For weeks, one of the world’s top security firms has been dogged by reports of government espionage. According to a string of reports, Kaspersky Lab’s antivirus software was used as part of a sophisticated effort by Russian intelligence to steal classified NSA documents. The software had flagged classified materials brought home by a luckless NSA contractor, and used the antivirus system to transmit the materials back to Kaspersky’s headquarters in Moscow. When Israeli agents broke into Kaspersky’s network for a separate operation in 2015, they found a hidden cache of NSA tools, and tipped off the US government that something was wrong. Was a popular antivirus program being used to steal government secrets?
Today, Kaspersky came out with its fullest explanation yet of what happened. The company admits that it retrieved and analyzed the files, but says there was a valid reason to flag them. The contractor was running a pirated and cracked version of Microsoft Office, which included a key generator that was infected with malware. (Just to pause a moment for the counterintelligence folks out there: yes, he put classified documents on a home computer that was running pirated software infected with malware.) While Kaspersky was cleaning up the malware, the company says it flagged the archived NSA files as suspicious and sent them back to headquarters for analysis.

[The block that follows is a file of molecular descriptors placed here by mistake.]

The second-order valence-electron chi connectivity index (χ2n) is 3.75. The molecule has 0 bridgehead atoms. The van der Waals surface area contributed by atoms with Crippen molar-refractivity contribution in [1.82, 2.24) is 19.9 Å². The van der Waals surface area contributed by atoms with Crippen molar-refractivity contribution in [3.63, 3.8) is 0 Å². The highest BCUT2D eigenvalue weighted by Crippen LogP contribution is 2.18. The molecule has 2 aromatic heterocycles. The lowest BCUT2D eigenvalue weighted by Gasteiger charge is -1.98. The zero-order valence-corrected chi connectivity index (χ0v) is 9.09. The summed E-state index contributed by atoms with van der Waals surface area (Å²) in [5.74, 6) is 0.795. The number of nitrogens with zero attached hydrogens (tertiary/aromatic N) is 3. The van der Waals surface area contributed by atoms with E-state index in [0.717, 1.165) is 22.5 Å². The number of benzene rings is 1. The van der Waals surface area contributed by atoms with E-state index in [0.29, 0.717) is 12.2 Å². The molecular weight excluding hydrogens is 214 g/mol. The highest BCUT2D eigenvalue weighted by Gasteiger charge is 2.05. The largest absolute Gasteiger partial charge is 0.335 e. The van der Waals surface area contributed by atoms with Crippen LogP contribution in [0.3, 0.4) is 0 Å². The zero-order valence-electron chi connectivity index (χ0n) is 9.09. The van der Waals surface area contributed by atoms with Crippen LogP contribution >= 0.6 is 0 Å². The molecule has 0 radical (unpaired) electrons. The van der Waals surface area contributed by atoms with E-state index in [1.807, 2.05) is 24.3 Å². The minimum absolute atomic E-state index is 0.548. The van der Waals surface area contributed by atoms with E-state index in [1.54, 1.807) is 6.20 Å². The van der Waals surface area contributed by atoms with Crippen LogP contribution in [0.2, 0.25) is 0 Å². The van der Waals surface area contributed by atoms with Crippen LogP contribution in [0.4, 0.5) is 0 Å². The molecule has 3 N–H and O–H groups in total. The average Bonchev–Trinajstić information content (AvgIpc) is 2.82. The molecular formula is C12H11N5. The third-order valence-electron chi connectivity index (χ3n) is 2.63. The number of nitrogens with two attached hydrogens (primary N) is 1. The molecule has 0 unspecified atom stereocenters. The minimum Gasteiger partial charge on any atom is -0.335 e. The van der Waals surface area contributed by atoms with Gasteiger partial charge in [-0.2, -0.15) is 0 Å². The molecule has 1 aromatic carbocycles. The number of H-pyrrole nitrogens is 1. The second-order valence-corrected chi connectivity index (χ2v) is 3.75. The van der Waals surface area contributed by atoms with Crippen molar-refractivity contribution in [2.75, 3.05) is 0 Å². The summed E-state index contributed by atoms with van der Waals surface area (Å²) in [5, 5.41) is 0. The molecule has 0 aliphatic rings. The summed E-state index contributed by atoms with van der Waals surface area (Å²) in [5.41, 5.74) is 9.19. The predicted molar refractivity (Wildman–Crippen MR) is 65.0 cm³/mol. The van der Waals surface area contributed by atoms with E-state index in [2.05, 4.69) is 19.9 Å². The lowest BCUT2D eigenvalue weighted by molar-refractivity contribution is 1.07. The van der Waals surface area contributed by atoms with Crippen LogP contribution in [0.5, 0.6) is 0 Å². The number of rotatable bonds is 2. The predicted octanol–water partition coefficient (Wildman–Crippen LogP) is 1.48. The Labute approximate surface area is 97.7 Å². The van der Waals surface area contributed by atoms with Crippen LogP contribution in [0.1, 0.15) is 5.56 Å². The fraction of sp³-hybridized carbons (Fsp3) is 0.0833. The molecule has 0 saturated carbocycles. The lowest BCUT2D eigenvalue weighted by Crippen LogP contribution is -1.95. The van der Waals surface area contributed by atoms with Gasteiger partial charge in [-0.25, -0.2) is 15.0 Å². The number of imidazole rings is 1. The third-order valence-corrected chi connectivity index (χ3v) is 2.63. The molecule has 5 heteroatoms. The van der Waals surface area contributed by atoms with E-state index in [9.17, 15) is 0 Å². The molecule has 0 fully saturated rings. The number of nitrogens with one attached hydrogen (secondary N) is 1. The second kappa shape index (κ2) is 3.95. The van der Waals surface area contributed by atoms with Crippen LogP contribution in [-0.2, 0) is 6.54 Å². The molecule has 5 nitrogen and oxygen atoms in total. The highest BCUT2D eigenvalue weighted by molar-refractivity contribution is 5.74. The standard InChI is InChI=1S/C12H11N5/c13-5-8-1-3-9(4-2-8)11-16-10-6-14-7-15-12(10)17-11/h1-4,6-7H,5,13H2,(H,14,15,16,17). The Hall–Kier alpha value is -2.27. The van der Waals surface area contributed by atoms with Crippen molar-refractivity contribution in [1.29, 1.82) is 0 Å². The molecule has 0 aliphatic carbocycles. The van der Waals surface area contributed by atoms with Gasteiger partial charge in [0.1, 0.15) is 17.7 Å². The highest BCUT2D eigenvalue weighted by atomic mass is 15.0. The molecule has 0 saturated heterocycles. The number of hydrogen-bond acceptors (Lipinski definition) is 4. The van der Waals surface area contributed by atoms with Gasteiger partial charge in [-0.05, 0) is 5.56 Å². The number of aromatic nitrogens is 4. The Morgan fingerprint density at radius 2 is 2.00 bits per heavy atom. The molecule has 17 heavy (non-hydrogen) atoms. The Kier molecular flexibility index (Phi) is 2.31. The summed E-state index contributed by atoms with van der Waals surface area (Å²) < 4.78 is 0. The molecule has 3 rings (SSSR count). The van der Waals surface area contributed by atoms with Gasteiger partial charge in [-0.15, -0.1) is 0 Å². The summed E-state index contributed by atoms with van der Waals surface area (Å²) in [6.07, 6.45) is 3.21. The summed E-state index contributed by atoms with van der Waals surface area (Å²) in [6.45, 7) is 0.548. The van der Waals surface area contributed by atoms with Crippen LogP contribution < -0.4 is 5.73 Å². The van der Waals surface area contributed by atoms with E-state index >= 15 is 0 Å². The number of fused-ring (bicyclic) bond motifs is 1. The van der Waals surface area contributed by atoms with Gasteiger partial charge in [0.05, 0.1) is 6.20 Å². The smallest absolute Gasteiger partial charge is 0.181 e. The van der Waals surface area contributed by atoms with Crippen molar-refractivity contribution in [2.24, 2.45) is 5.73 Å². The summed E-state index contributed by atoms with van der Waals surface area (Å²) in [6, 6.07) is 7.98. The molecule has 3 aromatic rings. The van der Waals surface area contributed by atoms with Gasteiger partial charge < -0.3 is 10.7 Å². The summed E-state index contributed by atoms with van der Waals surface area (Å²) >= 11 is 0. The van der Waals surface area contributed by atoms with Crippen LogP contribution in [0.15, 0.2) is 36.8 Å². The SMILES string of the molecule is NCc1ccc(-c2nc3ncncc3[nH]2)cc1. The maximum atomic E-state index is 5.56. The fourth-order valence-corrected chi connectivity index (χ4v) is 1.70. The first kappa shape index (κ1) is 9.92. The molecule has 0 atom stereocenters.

It’s a plausible explanation, accounting for how the files ended up being sent back to Moscow without the company either colluding with or being compromised by the Russian government. The post may not convince everyone (denials never do), but if you’re inclined to believe Kaspersky is on the level, it explains how the company ended up in possession of classified NSA files.
Was a popular antivirus program being used to steal government secrets?
But while Kaspersky’s explanation answers the most urgent questions, it’s left experts in government and the corporate world with profound doubts about Kaspersky and the antivirus industry at large. Kaspersky is still at the head of the industry, doing groundbreaking work on the BadRabbit ransomware just yesterday, but the new questions about collusion have proven hard to shake. Worse for the industry, it’s reminded customers exactly how much power an antivirus program has — and how much trust is required every time you install one.
The very nature of antivirus software makes it difficult to tell the difference between espionage and regular security work. In order to do its job at all, an antivirus program needs access to every file on your computer. That’s the whole point: if there’s any folder that’s off limits, all the malware will just hide in that folder. Antivirus software is also designed to work on devices that are already compromised, so AV scanners need more powerful permissions than almost any other program running on your machine. Lots of malware will try to outwit scanners by hiding in certain processes or forbidding certain sections of the hard drive, so a high level of access is crucial for doing the basic work of antivirus scanning.